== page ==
Updated: Jun 11, 2020
For people just getting into wine, it can be difficult to determine what may or may not float your boat. There's so many regions and varieties to choose from, I promise you're not alone in feeling like there's too much choice. Fortunately, however, there are several indicators that can be used to determine the standard of a wine simply by looking at the labels.
French wine labels are the easiest to decipher, as France has many different legislation and requirements governing awards to different standards of wines. My personal favourite to look out for is Veilles Veignes, or sometimes simply VV. This denotes old vines (the literal translation), which produce richer, riper and juicier grapes than new vines. Unfortunately the harvest is often less in older vines, meaning that there can be a price to pay for tastier wine, but every once in a while it's definitely worth it.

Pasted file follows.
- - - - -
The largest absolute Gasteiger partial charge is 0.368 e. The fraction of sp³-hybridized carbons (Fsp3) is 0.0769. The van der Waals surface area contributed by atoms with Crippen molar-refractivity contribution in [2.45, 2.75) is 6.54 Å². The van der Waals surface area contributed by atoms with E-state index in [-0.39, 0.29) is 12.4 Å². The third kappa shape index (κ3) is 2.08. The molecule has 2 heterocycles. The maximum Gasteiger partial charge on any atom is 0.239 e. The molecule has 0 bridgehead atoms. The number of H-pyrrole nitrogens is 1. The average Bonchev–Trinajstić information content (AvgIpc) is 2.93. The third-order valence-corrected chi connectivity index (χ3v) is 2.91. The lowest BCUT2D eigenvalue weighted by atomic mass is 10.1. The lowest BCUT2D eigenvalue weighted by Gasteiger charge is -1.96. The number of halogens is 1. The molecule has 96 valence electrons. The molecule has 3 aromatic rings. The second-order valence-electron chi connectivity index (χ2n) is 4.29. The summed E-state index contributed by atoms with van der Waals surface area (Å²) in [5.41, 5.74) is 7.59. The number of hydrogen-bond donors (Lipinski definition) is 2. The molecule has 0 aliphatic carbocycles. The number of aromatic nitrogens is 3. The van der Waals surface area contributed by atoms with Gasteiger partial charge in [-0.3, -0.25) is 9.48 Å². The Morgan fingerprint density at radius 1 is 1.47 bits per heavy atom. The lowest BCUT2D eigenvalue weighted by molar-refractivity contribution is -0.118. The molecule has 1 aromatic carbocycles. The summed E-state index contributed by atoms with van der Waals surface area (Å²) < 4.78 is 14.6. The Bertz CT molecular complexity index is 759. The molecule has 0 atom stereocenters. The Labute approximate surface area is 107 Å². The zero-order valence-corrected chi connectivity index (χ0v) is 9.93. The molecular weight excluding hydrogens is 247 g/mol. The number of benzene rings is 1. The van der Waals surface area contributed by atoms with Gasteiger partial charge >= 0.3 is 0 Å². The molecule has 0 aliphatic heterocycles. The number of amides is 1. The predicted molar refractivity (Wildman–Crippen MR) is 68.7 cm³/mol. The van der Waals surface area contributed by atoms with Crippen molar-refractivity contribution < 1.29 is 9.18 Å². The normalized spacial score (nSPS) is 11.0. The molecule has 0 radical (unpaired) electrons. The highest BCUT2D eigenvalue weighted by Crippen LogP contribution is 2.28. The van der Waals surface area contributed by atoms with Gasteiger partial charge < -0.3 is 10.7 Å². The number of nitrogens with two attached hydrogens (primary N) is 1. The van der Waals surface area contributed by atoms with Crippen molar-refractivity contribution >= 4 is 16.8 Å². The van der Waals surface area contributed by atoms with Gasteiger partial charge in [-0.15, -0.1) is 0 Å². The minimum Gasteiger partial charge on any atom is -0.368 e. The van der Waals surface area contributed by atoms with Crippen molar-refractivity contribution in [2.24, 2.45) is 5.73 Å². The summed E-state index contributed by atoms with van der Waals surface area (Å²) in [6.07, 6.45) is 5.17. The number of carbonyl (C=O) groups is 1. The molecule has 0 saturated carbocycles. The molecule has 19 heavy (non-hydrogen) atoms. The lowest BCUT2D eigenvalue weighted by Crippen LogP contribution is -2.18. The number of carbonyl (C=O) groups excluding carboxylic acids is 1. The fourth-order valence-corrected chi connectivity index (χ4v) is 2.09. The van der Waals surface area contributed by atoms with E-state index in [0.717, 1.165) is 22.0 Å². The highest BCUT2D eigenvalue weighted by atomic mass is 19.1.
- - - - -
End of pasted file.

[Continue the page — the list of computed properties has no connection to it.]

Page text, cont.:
Secondly, Italian wines operate a DOC/DOCG system, whereby the Italian Government grants DOC status to wines produced in certified appellations, and the top 100 DOC wines are granted DOCG status every year. This is marked by a strip label across the top of the bottle, with the letters DOCG as well as a government-issued serial number. This guarantees that DOCG wines are of the highest quality, and there are no production limitations on DOCG wines meaning they can be picked up from as little at £12 here in the UK. Top examples include Pio Cesare's Barolo and Cantina di Negrar's Amarone.
'Grand Cru' and 'Premier Cru' are French terms for 'good growth' and 'first growth', yet they find their way all over the world. Sadly, this may result in misleading labels as some governments (particularly South American) are less strict when determining what defines 'good growth', and hence wine. This can be a good indicator for European and Aussy wines, however.
Vintages are also worth mentioning, but as with many aspects of viticulture, there's a huge amount of variation depending on regions and grapes. Generally, a 'good year' for a grape is dictated by good weather conditions (i.e. about one day of rain per week of sun) as well as the prevalence of certain plant diseases. Realistically, however, it can be very difficult to separate the taste of different grapes simply by age, meaning that unless you're a seasoned connoisseur I wouldn't bother spending the extra cash on a year with higher ratings.
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